LOS ANGELES (Reuters) - “Fast & Furious” actor Paul Walker died from multiple injuries in a weekend car crash, the Los Angeles County coroner said on Wednesday, as Universal Pictures suspended production of the seventh installment in its lucrative car racing film franchise.
Walker, 40, was a passenger in a fiery one-car crash on Saturday in Santa Clarita, California, about 30 miles northwest of Los Angeles, that also killed 38-year-old driver Roger Rodas.
The coroner said Walker’s death resulted from “traumatic and thermal injuries.” While the coroner did not elaborate, thermal injuries are heat-related and are commonly burns.
Universal, owned by Comcast Corp, said filming of the big-budget action movie has been put on hold for an unspecified amount of time as it decides how to continue production without Walker.
“At this time we feel it is our responsibility to shut down production on ‘Fast & Furious 7’ for a period of time so we can assess all options available to move forward with the franchise,” Universal Pictures said in a statement.
The film, which began production in September, is currently scheduled to be released in theaters on July 11, 2014.
Rodas, the owner of a local auto dealership and racing services company Always Evolving and who was behind the wheel of the Porsche Carrera GT at the time of the crash, died of multiple traumatic injuries, the coroner said.
The coroner ruled that both deaths were accidents and said that the injuries occurred when the car struck a fixed object.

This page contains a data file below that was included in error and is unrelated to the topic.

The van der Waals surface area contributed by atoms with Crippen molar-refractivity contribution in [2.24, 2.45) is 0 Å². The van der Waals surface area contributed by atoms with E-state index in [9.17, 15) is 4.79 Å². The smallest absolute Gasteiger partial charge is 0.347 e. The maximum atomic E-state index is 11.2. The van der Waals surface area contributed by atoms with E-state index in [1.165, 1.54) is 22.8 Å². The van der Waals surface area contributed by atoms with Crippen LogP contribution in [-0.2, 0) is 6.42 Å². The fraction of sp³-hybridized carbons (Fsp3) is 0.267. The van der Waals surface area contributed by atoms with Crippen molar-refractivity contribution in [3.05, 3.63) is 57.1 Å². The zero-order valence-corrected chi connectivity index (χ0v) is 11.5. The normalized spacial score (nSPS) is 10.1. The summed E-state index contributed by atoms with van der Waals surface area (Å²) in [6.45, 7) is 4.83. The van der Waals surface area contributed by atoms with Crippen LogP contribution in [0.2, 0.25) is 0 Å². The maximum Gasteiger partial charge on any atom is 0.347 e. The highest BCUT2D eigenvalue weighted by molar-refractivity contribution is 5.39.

Both Walker and Rodas died “within seconds” after impact, coroner spokesman Ed Winter told the Los Angeles Times. Winter was unavailable for comment.
Surveillance video shows the red Porsche crashing into a utility pole and bursting into flames about a minute later, according to footage shown on CNN.
The Vin Diesel-led “Fast & Furious” movies, which have grossed more than $2 billion at the global box office, are one of two major franchises, along with the animated “Despicable Me” films, that helped turn around Universal Pictures in recent years.
Universal may be able to rework “Fast 7” in time to keep to the July release date, a prime slot in the summer movie-going period when audiences flock to big-budget action films, said Matthew Harrigan, an industry analyst who follows Universal parent company Comcast for Wunderlich Securities.
If the studio decides to make major changes that prevent a July opening, the film could get pushed to the summer of 2015, Harrigan said.
“This is something that is an incredibly important franchise for Universal,” he said. “They just need to figure out how to rework it and how to address his death in an appropriate manner.”
The autopsies of Walker and Rodas were delayed as the coroner’s office needed dental records to identify the bodies. Toxicology reports on the bodies will be completed in six to eight weeks, the coroner’s office said.
The Los Angeles County Sheriff’s Department said on Sunday that speed played a role in the crash but has ruled out the possibility that the pair were street racing. Its investigation into the crash is expected to be completed in the coming days.
Walker became a symbol of street-racing and car culture in his role as law enforcement officer Brian O’Conner in the “Fast & Furious” series.
The actor, who played supporting roles in 1998’s “Pleasantville” and 1999’s “Varsity Blues,” was in five of the six “Fast & Furious” films about illegal street racing, heists and organized crime.
Walker also starred in the Hurricane Katrina survival drama “Hours,” which will be released on December 13, and the crime drama “Brick Mansions,” which is in post-production and will be released next year.
Editing by Mary Milliken and Paul Simao